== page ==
Theatre class to perform skits for younger children |

Theatre class to perform skits for younger children

Daily Press writer
A woman driving down the road in her car listens to an update on the radio about “The Slasher,” a man going around killing people in town.
She peers out her window and sees a mysterious man on the side of the road waving her down.
Does she stop, or could it be, “The Slasher”?
“The Slasher” is one of five short skits that will be performed during the school day on Halloween by students in Amy Coleman’s high school theatre class.
The theatre students will perform for students at Craig Intermediate School, Craig Middle School, Ridgeview and Sunset Elementary.
They have already performed the skits for several of their peers at the high school.
The skits, which were chosen by the students, carry haunting messages for the audience.
In “The Hobyah’s,” two old people and a little girl are tormented by fearsome beasts that live in the forest, only they don’t know it, and their dog pays the price for trying to protect them.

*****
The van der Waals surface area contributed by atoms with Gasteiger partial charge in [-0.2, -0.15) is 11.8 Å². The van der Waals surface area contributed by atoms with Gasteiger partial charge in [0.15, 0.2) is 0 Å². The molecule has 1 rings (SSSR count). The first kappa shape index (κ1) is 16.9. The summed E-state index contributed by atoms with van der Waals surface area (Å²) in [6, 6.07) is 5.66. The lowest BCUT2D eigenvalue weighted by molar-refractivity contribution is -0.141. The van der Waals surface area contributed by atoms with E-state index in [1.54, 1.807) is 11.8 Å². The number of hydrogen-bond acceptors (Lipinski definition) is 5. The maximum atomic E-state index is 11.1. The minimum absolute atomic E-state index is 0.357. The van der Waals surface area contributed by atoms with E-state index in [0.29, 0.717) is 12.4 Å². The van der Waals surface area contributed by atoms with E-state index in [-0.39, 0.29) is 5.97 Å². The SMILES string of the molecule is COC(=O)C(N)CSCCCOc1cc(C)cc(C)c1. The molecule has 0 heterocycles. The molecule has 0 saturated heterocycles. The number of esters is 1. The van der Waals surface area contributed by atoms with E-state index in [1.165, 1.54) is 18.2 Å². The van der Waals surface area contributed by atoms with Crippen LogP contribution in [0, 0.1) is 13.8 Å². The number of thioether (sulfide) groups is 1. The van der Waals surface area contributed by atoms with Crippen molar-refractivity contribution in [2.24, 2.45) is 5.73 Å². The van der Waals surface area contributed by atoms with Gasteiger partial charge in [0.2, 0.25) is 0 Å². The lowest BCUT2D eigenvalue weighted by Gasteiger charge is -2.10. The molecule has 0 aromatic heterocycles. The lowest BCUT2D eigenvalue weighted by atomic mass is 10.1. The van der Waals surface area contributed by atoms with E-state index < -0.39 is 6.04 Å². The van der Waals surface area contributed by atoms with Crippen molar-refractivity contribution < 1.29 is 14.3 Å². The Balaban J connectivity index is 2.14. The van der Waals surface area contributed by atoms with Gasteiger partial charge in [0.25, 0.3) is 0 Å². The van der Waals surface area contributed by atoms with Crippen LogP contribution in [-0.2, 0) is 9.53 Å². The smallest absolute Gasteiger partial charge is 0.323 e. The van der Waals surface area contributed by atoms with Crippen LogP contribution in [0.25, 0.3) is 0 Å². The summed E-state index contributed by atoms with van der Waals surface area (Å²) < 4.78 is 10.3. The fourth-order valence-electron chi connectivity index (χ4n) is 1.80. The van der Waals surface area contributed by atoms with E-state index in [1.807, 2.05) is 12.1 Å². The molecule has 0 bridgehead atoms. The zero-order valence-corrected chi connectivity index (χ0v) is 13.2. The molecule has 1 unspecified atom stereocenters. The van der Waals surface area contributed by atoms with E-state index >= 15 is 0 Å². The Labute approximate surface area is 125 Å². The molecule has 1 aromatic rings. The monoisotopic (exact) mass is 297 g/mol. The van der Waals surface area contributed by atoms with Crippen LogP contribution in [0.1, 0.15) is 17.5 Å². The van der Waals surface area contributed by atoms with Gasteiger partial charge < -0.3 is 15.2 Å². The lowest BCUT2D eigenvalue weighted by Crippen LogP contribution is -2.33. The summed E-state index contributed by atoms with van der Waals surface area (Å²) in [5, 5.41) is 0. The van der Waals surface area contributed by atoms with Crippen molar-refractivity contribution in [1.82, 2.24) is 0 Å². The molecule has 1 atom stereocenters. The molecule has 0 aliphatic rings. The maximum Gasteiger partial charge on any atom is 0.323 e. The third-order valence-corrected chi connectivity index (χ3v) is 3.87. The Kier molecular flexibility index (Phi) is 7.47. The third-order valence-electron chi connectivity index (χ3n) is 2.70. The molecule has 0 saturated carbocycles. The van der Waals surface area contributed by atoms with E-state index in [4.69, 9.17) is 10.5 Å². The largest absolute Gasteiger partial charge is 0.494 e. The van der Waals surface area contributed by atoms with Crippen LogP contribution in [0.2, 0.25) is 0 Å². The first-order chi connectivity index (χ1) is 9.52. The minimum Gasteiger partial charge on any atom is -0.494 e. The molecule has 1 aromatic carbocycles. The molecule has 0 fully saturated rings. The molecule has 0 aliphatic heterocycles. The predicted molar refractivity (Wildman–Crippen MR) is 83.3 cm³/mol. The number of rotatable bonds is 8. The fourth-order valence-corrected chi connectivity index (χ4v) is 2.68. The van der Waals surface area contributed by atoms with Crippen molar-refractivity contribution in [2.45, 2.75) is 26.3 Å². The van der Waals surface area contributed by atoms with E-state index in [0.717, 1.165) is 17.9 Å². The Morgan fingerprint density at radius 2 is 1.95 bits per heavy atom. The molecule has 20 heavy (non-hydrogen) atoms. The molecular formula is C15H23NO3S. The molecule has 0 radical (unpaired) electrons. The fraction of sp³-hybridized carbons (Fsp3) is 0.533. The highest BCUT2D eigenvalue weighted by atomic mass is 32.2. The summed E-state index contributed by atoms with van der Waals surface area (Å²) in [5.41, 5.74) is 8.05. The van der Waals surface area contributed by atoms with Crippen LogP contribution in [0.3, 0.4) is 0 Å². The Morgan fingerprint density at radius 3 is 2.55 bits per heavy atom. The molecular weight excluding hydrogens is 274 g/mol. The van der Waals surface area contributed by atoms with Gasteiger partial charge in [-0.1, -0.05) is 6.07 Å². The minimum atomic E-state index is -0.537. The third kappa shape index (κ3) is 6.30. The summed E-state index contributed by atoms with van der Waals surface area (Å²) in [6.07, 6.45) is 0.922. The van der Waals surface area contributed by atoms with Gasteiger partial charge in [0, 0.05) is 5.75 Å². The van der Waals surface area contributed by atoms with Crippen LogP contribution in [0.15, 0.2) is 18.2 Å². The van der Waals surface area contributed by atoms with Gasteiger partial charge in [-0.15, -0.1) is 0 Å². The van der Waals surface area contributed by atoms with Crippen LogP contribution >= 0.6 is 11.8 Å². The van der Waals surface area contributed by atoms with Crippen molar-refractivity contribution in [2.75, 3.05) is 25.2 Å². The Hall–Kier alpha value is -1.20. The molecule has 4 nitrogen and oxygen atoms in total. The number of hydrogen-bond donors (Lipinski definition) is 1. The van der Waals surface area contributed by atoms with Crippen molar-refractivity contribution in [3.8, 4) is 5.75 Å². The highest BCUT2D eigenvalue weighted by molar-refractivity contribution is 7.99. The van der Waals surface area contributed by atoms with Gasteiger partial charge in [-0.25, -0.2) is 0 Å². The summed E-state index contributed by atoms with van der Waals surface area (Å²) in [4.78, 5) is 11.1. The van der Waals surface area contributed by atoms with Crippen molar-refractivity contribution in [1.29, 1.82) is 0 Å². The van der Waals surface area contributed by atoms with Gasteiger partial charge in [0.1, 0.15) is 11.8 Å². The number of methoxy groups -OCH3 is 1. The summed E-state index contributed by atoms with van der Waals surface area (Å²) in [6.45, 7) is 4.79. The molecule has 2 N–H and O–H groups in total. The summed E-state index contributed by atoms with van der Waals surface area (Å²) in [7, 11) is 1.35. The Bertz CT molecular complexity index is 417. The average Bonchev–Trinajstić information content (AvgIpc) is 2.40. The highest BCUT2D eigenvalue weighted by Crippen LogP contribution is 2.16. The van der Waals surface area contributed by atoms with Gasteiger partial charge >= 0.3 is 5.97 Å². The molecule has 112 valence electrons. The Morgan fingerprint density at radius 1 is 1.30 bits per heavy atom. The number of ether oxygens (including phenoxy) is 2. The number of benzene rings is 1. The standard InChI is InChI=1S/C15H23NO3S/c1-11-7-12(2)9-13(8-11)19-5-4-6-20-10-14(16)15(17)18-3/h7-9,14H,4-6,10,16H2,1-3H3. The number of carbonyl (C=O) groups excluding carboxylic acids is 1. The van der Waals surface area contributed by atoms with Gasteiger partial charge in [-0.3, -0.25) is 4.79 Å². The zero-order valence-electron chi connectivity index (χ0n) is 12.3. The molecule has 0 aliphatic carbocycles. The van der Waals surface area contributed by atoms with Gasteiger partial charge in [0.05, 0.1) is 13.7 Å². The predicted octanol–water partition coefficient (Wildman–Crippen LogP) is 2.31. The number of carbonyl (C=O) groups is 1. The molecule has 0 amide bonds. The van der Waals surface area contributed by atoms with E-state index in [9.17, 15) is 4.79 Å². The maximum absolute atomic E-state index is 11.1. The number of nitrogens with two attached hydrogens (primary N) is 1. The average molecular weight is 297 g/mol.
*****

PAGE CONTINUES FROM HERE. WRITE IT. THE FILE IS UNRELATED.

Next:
In “Deadly Dress,” a girl is invited to prom by a handsome football player and picks out the most beautiful dress possible for the occasion. But, the girl is soon to learn the dress carries haunting secrets.
In “Is He Fat?” a woman is spooked by a mysterious man digging something up in a graveyard.
The fifth play, “Salem’s Lot,” features one man being mysteriously tormented by another.
All plays are five to ten minutes in length and are Halloween related, said Amy Coleman, high school theatre and English teacher.
The students worked hard to prepare for the skits and love performing for the children.
“They’re all hams,” she said.
Feed back from some students who have seen the play has been good, she said.
“I had a lot of kids in my English class say it is really cool,” she said. “Even if they don’t like it, at least they’re getting exposed to it.”
Vanessa Gillete, one of the performers in the “Is He Fat?” skit, enjoyed the performances the students have done so far.
“It was exciting,” she said. “It’s great practice for bigger steps in the future.”